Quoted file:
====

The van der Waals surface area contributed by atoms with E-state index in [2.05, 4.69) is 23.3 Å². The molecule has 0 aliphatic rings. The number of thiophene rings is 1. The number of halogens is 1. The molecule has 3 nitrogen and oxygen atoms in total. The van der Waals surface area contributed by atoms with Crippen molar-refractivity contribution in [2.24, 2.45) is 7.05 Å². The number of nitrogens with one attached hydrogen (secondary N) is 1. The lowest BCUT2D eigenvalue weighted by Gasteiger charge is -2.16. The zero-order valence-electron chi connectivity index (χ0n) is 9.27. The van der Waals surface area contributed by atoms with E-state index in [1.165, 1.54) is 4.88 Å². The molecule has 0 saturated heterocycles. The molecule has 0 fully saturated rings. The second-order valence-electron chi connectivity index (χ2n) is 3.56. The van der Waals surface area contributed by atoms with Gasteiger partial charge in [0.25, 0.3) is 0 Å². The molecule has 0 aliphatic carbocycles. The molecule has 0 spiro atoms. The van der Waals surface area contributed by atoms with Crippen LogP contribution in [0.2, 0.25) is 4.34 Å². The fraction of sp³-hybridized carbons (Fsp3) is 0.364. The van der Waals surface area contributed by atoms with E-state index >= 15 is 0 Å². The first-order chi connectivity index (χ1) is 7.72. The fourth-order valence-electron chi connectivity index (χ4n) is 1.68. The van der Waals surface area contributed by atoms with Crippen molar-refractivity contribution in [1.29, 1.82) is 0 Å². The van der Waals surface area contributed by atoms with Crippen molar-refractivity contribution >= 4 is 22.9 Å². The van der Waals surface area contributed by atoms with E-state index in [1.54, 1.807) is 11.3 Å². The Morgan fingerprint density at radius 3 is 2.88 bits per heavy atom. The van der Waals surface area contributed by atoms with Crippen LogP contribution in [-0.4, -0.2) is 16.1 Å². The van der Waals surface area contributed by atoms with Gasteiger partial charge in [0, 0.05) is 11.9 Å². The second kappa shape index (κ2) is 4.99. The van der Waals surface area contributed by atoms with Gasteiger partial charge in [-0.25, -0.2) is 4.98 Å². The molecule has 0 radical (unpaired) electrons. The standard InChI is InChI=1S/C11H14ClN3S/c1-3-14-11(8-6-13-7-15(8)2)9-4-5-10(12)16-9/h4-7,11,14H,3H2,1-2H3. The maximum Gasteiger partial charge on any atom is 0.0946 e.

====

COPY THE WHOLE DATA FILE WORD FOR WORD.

The van der Waals surface area contributed by atoms with E-state index in [2.05, 4.69) is 23.3 Å². The molecule has 0 aliphatic rings. The number of thiophene rings is 1. The number of halogens is 1. The molecule has 3 nitrogen and oxygen atoms in total. The van der Waals surface area contributed by atoms with Crippen molar-refractivity contribution in [2.24, 2.45) is 7.05 Å². The number of nitrogens with one attached hydrogen (secondary N) is 1. The lowest BCUT2D eigenvalue weighted by Gasteiger charge is -2.16. The zero-order valence-electron chi connectivity index (χ0n) is 9.27. The van der Waals surface area contributed by atoms with E-state index in [1.165, 1.54) is 4.88 Å². The molecule has 0 saturated heterocycles. The molecule has 0 fully saturated rings. The second-order valence-electron chi connectivity index (χ2n) is 3.56. The van der Waals surface area contributed by atoms with Gasteiger partial charge in [0.25, 0.3) is 0 Å². The molecule has 0 aliphatic carbocycles. The molecule has 0 spiro atoms. The van der Waals surface area contributed by atoms with Crippen LogP contribution in [0.2, 0.25) is 4.34 Å². The fraction of sp³-hybridized carbons (Fsp3) is 0.364. The van der Waals surface area contributed by atoms with E-state index >= 15 is 0 Å². The first-order chi connectivity index (χ1) is 7.72. The fourth-order valence-electron chi connectivity index (χ4n) is 1.68. The van der Waals surface area contributed by atoms with Crippen molar-refractivity contribution in [1.29, 1.82) is 0 Å². The van der Waals surface area contributed by atoms with Crippen molar-refractivity contribution >= 4 is 22.9 Å². The van der Waals surface area contributed by atoms with E-state index in [1.54, 1.807) is 11.3 Å². The Morgan fingerprint density at radius 3 is 2.88 bits per heavy atom. The van der Waals surface area contributed by atoms with Crippen LogP contribution in [-0.4, -0.2) is 16.1 Å². The van der Waals surface area contributed by atoms with Gasteiger partial charge in [0, 0.05) is 11.9 Å². The second kappa shape index (κ2) is 4.99. The van der Waals surface area contributed by atoms with Gasteiger partial charge in [-0.25, -0.2) is 4.98 Å². The molecule has 0 radical (unpaired) electrons. The standard InChI is InChI=1S/C11H14ClN3S/c1-3-14-11(8-6-13-7-15(8)2)9-4-5-10(12)16-9/h4-7,11,14H,3H2,1-2H3. The maximum Gasteiger partial charge on any atom is 0.0946 e.